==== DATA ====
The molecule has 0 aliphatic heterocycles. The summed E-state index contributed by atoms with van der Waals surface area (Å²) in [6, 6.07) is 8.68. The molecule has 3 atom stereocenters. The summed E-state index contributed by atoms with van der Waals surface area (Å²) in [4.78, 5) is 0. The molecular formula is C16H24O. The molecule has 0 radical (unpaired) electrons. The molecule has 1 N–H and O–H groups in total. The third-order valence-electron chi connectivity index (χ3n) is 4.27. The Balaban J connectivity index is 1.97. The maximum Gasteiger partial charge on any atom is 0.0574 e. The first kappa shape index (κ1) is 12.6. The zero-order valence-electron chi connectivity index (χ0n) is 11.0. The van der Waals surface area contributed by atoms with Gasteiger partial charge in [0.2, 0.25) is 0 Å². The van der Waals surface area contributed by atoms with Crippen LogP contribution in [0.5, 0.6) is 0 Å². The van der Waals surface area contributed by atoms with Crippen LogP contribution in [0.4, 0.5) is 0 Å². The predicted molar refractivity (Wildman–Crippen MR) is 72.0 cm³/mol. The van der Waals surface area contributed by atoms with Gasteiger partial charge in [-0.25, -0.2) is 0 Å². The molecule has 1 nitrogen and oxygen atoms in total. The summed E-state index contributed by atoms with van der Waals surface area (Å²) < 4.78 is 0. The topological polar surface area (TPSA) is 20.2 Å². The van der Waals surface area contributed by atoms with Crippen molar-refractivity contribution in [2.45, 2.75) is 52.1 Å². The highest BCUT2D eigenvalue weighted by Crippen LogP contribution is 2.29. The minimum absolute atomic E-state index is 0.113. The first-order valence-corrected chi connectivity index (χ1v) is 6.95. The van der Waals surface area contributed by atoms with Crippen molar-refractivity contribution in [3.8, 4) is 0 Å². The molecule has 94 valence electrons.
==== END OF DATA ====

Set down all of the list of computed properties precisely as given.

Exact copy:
The molecule has 0 aliphatic heterocycles. The summed E-state index contributed by atoms with van der Waals surface area (Å²) in [6, 6.07) is 8.68. The molecule has 3 atom stereocenters. The summed E-state index contributed by atoms with van der Waals surface area (Å²) in [4.78, 5) is 0. The molecular formula is C16H24O. The molecule has 0 radical (unpaired) electrons. The molecule has 1 N–H and O–H groups in total. The third-order valence-electron chi connectivity index (χ3n) is 4.27. The Balaban J connectivity index is 1.97. The maximum Gasteiger partial charge on any atom is 0.0574 e. The first kappa shape index (κ1) is 12.6. The zero-order valence-electron chi connectivity index (χ0n) is 11.0. The van der Waals surface area contributed by atoms with Gasteiger partial charge in [0.2, 0.25) is 0 Å². The van der Waals surface area contributed by atoms with Crippen LogP contribution in [0.5, 0.6) is 0 Å². The van der Waals surface area contributed by atoms with Crippen LogP contribution in [0.4, 0.5) is 0 Å². The predicted molar refractivity (Wildman–Crippen MR) is 72.0 cm³/mol. The van der Waals surface area contributed by atoms with Gasteiger partial charge in [-0.25, -0.2) is 0 Å². The molecule has 1 nitrogen and oxygen atoms in total. The summed E-state index contributed by atoms with van der Waals surface area (Å²) < 4.78 is 0. The topological polar surface area (TPSA) is 20.2 Å². The van der Waals surface area contributed by atoms with Crippen molar-refractivity contribution in [2.45, 2.75) is 52.1 Å². The highest BCUT2D eigenvalue weighted by Crippen LogP contribution is 2.29. The minimum absolute atomic E-state index is 0.113. The first-order valence-corrected chi connectivity index (χ1v) is 6.95. The van der Waals surface area contributed by atoms with Crippen molar-refractivity contribution in [3.8, 4) is 0 Å². The molecule has 94 valence electrons.